Every once in awhile, a couple of days full of goodness attach themselves to each other and I find myself stopping for a moment to appreciate them for the miracle that they are.
This was one of those weekends. I woke up early to talk with a producer from National Public Radio, who wanted my opinion on the beleaguered apostrophe, the star of a Wall Street Journal story about the future of this punctuation mark--at least on our maps. (Read it here.) While I've done local radio, this is the first time I've been on the national version, and on Weekend Edition, no less. It's been one of my favorites for more than twenty years. I was beside myself with the nerves. Maybe I would've been more relaxed talking about the semicolon; in any case, this was the English's major's equivalent of getting called to major league play.
I turned to my Facebook friends for help, but by 8 a.m. or so, more than thirty of them--including my sixth grade English teacher--had weighed in.
I haven't listened to the broadcast and never will, but here it is, if you're so inclined. I was done with this by 9 a.m. and then off to Lucy's first middle school track meet. We bundled up and sat under the bleachers and watched her run the 50- and 100-yard-dashes, and she came home with a second place ribbon and a piece of cardboard marked THIRD PLACE, because there was some sort of ribbon shortage. Disclosure: I like the cardboard ribbon much better. If I were in charge of track meets, I'd hand out single socks and buttons and other lost objects. Look! You made it! Take good care of this lost thing, which is kind of more important than how fast you run.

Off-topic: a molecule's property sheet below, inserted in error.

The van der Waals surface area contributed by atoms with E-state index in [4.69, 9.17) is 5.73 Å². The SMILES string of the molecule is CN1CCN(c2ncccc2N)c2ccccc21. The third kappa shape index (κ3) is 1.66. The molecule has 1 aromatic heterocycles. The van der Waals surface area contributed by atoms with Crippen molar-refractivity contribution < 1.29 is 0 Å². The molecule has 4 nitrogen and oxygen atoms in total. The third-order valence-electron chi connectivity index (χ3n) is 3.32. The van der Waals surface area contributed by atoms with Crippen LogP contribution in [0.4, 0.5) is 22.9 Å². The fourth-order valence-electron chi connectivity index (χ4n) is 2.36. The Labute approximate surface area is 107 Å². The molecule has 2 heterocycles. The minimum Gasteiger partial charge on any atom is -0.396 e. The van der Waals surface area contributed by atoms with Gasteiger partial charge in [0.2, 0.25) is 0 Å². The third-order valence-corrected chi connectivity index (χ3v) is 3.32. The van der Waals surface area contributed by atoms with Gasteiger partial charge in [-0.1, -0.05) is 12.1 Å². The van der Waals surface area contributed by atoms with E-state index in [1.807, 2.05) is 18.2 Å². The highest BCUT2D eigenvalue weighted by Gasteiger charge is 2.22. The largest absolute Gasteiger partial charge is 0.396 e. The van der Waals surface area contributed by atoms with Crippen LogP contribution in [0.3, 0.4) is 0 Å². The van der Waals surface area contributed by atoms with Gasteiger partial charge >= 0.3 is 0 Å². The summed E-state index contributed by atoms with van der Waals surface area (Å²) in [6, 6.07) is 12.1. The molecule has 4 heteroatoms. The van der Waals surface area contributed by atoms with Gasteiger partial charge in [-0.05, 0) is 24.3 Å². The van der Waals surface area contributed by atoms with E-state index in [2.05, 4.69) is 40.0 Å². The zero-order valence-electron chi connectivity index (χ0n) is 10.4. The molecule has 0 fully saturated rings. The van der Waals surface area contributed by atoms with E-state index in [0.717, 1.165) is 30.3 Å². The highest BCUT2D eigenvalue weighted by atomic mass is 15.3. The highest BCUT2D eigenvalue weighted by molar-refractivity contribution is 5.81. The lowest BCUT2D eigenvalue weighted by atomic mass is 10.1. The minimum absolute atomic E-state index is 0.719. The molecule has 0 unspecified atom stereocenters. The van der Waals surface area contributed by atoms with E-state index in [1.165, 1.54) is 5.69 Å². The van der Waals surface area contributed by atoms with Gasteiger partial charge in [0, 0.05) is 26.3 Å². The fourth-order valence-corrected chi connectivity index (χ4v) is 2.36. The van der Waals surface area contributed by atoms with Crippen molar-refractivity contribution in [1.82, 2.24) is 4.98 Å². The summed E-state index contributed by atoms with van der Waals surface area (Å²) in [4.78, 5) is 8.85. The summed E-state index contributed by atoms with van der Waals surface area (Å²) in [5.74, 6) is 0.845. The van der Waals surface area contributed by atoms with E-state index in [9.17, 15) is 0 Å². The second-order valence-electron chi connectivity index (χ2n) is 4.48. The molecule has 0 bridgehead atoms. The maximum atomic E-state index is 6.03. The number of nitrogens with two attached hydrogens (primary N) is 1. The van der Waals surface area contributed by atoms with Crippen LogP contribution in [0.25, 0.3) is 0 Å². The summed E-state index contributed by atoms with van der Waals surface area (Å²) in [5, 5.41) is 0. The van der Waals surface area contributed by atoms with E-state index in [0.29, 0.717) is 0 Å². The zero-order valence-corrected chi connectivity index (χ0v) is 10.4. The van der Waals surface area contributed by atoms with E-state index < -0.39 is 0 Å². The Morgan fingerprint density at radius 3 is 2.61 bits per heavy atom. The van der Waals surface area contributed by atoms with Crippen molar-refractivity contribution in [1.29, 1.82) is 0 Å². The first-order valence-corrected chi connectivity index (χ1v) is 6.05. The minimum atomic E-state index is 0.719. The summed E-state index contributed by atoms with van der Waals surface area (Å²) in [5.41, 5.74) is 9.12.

There is obviously a reason I am not in charge of track meets. As much fun as it was to watch Lucy race, my favorite moment was when a boy shoved a Hershey bar at her and walked off silently. This is the same boy who earlier in the year took the blame for one of her farts. This is what love looks like in middle school, and it breaks my heart in the best of ways.
During the track meet, I kept texting my middle sister for news of our youngest, who was giving birth to her fourth child. Lily was born between the 50 and 100-yard-dashes. My sister gets an actual ribbon for this.
This is Lily, meeting her big sister, Charlotte.
Afterward, I got a haircut from the stylist I've been going to for probably fourteen years now--amazing how long these relationships last. But when someone does good hair, you don't let her go. Then we made a big dinner for a friend who was turning forty-five, and while our kids played in the basement, we told funny stories and talked about the truly important things we'd learned along our respective journeys, most especially the value of kindness. And we ate several kinds of dessert, the goodness of which can never be underestimated.
The next day, my friend Cat and I took a hike up to Rattlesnake Ridge, which is a beautiful, gently sloping climb through a tunnel of greenery. Though it was a bit misty, the air was the right temperature, the ground soft beneath my shoes, and the company unbeatable.
After this, I got to hold Lily and marvel at the fact that an entire life, an entire unwritten history, is fully contained in a six-pound parcel of adorable and perfect flesh.
As if that wasn't enough, then we got to watch "Star Trek: Into Darkness," starring everybody's favorite actor, Benedict Cumberbatch. If you haven't seen the BBC version of Sherlock yet, please step away from your computer until you've solved that problem. It's so good, as was the Star Trek movie.
We finished our day with Sunday dinner at my parents' house, where the kids played with their cousins in the late-spring sun, and then we went home together, exhausted, but happy.
Life often has its hard moments. We fear their arrival. We suffer through them and let them occupy our minds and hearts. But there are those good times, too. The times when people are healthy and out in the world, when babies are born safely and well, when we have time to see and talk about things of substance with the friends we love, when generations can sit around a giant table as the sun sets.
So when those good times come, it's nice to stop and consider them a moment, to give them one last polish before tucking them away into our memories. This was a good weekend. I'm glad to have lived it.